Updated: March 2, 2014 10:58PM
Heading into Saturday night’s game against the Pittsburgh Penguins at Soldier Field the Blackhawks hadn’t won a game in more than three weeks, and had only scored one goal in that span.
Granted, they had only played two games, thanks to the Olympic break.
But following their memorable 5-1 rout of the Penguins in the snow, the Hawks were hopeful that the game would officially put their midseason doldrums in the past, and energize them for the six-week sprint to the end of the regular season.
“I sure hope it kicks us in the butt and gets us going in the right direction,” Kris Versteeg said. “We’ve been playing good hockey, but maybe not for a full 60, and maybe not scoring the goals when we needed to, and not getting enough goals to get wins at times. [Saturday] was one of the nights where somehow we found a way to get five goals, and hopefully we can build off that and go forward.”
That goes not just for the team as a whole, but for Versteeg as an individual. Since being acquired in mid-November in what Hawks GM Stan Bowman now calls his “big move” for the season, Versteeg has spent most of his time on Patrick Kane’s line. But after a strong December in which he had five goals and six assists, Versteeg’s production dropped significantly. He had just one goal in his previous 21 games, and none in his last 11 when he potted Kane’s perfect pass in the second period Saturday night.
“I thought Steeger came out of the [Olympic] break with a real good purpose to his game,” Hawks coach Joel Quenneville said. “He’s been fine since he’s been here. I think there is still another level, and when he gets to that production that he can generate, he’s going to really enhance the team game. But he’s a real nifty player. … And he seems like he’s really dedicated for a strong finish.”
The goal was the 100th of Versteeg’s career, and his second outdoor goal — he scored in the 2009 Winter Classic at Wrigley Field.
“People have been asking me when I was going to score the 100th,” Versteeg said. “It was nice to get it, but especially at this venue, and with the surroundings and a lot of my family and friends here.”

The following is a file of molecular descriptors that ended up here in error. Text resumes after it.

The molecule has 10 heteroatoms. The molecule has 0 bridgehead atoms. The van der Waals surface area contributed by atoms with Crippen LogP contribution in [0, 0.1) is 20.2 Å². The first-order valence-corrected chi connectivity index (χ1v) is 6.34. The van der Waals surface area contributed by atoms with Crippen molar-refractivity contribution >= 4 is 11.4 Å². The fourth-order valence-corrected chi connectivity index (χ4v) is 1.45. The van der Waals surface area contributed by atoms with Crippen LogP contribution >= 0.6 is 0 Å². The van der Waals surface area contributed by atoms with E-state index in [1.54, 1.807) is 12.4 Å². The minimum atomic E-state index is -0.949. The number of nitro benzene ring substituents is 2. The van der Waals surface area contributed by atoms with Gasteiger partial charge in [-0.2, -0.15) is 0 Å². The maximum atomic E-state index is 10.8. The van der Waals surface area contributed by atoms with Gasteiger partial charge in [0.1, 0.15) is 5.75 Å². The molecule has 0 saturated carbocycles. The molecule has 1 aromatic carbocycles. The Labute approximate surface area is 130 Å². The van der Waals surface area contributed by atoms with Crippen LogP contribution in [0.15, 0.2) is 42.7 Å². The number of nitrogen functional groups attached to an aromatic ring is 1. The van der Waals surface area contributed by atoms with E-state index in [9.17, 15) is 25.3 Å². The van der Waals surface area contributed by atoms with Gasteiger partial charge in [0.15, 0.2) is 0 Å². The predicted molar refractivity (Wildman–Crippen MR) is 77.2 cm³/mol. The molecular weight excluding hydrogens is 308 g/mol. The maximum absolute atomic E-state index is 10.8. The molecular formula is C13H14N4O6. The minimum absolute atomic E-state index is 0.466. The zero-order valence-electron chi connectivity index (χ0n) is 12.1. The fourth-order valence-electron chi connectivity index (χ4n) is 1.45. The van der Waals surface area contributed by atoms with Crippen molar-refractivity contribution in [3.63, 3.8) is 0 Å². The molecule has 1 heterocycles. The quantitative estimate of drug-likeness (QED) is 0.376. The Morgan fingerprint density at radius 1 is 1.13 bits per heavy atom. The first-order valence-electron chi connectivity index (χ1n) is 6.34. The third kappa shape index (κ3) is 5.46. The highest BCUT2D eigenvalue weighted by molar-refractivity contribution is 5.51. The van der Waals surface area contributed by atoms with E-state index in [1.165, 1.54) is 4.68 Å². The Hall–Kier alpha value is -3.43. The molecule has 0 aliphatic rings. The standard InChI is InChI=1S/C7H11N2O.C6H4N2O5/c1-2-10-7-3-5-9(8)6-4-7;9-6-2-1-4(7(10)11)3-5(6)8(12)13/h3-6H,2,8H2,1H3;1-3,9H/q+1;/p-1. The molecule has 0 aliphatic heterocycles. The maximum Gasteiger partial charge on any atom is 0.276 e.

Pirri to Panthers for picks
Less than a year ago, on draft day, Hawks general manager Stan Bowman was touting Brandon Pirri as his second-line center of the future. But on Sunday, Bowman traded Pirri to Florida for a third-round draft pick this June and a fifth-round pick in 2016.
Pirri, the AHL’s leading scorer last season, had six goals and five assists in 28 games with the Hawks this season, but never showed the all-around game Joel Quenneville wanted to see from him. With highly skilled Teuvo Teravainen in the pipeline, Pirri — a restricted free agent after this season — clearly was no longer a part of the Hawks’ long-term plans.
On Saturday, Bowman spoke highly of Pirri and Jeremy Morin, but said they were still in the minors because there wasn’t a spot for them in the NHL yet.
“I think that’s what we’re trying to do, is give those guys a chance when they’re not in Chicago, to play big minutes and prepare themselves for when the time comes and when they’re here,” Bowman said.
Pirri joins former Hawks prospects Dylan Olsen and Jimmy Hayes in Florida, as well as former Hawks Brian Campbell and Tomas Kopecky. Former Hawks GM Dale Tallon is the Panthers’ GM.
Why so serious?
Jonathan Toews was hopping around the ice like a little kid at Soldier Field as he posted two goals and an assist in a virtuoso performance. This after mugging for the camera with his gold medal and having the time of his life in Sochi, Russia.
Is he finally trying to shed the “Captain Serious” label?
“I’ve been trying to lose that one for a while,” he said. “We were just excited to score a goal in the first. It was a great feeling to be able to get our team on the board, and the excitement just kind of carried on for the rest of the game. I guess I definitely got caught up in it a little bit.”
Centers of attention
Saturday was the first time Sidney Crosby and Jonathan Toews played against each other in the NHL. Two groin injuries and two concussions kept Crosby out of previous meetings. Toews clearly won the individual battle, as Crosby was held off the scoresheet.
“The score was 5-1, and if it was a straight-up matchup, Jonathan had two goals, and we didn’t match that,” Penguins coach Dan Bylsma said. “I didn’t look at it as a straight-up matchup or a one-on-one competition. Our team wasn’t good enough. Our team wasn’t at the level we needed to be, and they were.”